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Coffee drinkers can now feel guilt-free when they reach for their second (or third) cup of the day. According to The New York Times, a study has concluded that coffee drinkers have a lower mortality rate than those who do not consume the beverage. The very detailed study — conducted by the Harvard School of Public Health — followed a group of 20,000 nurses and doctors over the course of 30 years. Throughout the three decades, they received regular check ups, and participated in several questionnaires about their behavior, coffee consumption, and diet.

The results? The large study determined that those who drank one cup of coffee per day reduced their risk of death by six percent, while those who drank up to three cups daily reduced it by eight percent. The highest reduction in risk of death came for those who consumed three to five cups per day, decreasing their mortality rate by 15 percent. The study found that coffee drinkers were less likely to die from strokes, diabetes, heart disease, suicide, and neurological diseases. The risk of death from cancer, however, did not decrease with coffee consumption. While there was no difference between the consumption of decaf versus regular brews, the results were gathered from nonsmokers only and the correlation persisted after considering age, B.M.I., alcohol consumption, and other health factors.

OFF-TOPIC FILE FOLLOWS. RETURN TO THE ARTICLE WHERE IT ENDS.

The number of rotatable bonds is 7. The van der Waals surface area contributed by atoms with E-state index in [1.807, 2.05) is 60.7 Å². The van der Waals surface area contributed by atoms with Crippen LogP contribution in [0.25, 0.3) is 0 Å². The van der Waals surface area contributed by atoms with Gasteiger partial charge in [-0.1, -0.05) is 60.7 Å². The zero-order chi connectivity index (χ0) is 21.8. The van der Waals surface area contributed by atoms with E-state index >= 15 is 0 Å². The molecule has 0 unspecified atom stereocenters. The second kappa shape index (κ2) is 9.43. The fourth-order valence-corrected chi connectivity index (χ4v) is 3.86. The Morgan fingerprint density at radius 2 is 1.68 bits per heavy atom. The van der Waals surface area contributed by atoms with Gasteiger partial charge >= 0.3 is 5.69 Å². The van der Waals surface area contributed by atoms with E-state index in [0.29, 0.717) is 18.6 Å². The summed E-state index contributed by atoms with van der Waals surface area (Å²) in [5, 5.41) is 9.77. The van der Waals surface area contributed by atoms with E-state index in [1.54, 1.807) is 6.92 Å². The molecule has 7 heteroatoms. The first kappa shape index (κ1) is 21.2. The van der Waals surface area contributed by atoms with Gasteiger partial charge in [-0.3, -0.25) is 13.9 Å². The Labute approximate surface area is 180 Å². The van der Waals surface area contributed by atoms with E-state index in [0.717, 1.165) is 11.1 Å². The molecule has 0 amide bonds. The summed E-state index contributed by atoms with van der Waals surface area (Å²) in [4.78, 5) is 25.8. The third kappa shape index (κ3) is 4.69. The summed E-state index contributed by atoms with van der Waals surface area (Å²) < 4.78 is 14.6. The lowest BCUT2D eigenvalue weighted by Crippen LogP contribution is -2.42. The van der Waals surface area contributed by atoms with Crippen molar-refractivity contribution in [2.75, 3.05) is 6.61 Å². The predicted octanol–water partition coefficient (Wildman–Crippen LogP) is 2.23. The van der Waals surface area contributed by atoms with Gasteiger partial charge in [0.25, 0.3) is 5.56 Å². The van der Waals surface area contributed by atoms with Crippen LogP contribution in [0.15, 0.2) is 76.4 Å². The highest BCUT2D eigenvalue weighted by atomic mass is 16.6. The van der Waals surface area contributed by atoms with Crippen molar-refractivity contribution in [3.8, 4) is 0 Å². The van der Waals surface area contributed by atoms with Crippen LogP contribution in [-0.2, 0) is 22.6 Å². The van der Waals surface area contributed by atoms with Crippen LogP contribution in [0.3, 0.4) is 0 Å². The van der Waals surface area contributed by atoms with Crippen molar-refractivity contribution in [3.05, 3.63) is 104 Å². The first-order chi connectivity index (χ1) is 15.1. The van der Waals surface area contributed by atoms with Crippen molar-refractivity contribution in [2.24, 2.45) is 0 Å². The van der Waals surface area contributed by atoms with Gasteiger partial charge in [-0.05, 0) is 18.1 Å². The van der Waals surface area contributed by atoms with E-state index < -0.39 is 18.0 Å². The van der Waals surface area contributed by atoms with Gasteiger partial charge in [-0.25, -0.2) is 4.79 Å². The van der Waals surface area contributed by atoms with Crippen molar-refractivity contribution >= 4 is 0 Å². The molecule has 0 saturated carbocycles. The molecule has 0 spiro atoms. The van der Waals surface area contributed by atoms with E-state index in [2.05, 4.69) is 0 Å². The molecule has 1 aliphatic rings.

Coffee culture has become a hot topic over the past couple of years and baristas have been steadily gaining more exposure — the job is currently the central topic of a film centered around the National Barista Championship. The positive results from this study may serve to continue to increase the global demand for the crop — which some project will result in a coffee bean shortage in the next decade. From fancy latte concoctions to a cheap cup of joe to the perfect coffee made right in your home, Americans — especially millennials— love coffee so much that caffeine has become one of the most popular drugs in the country. So, whether you drink the strongest coffee in the world, the flavor of the season, or just plain black, caffeine lovers are likely to be pleased with the new findings.

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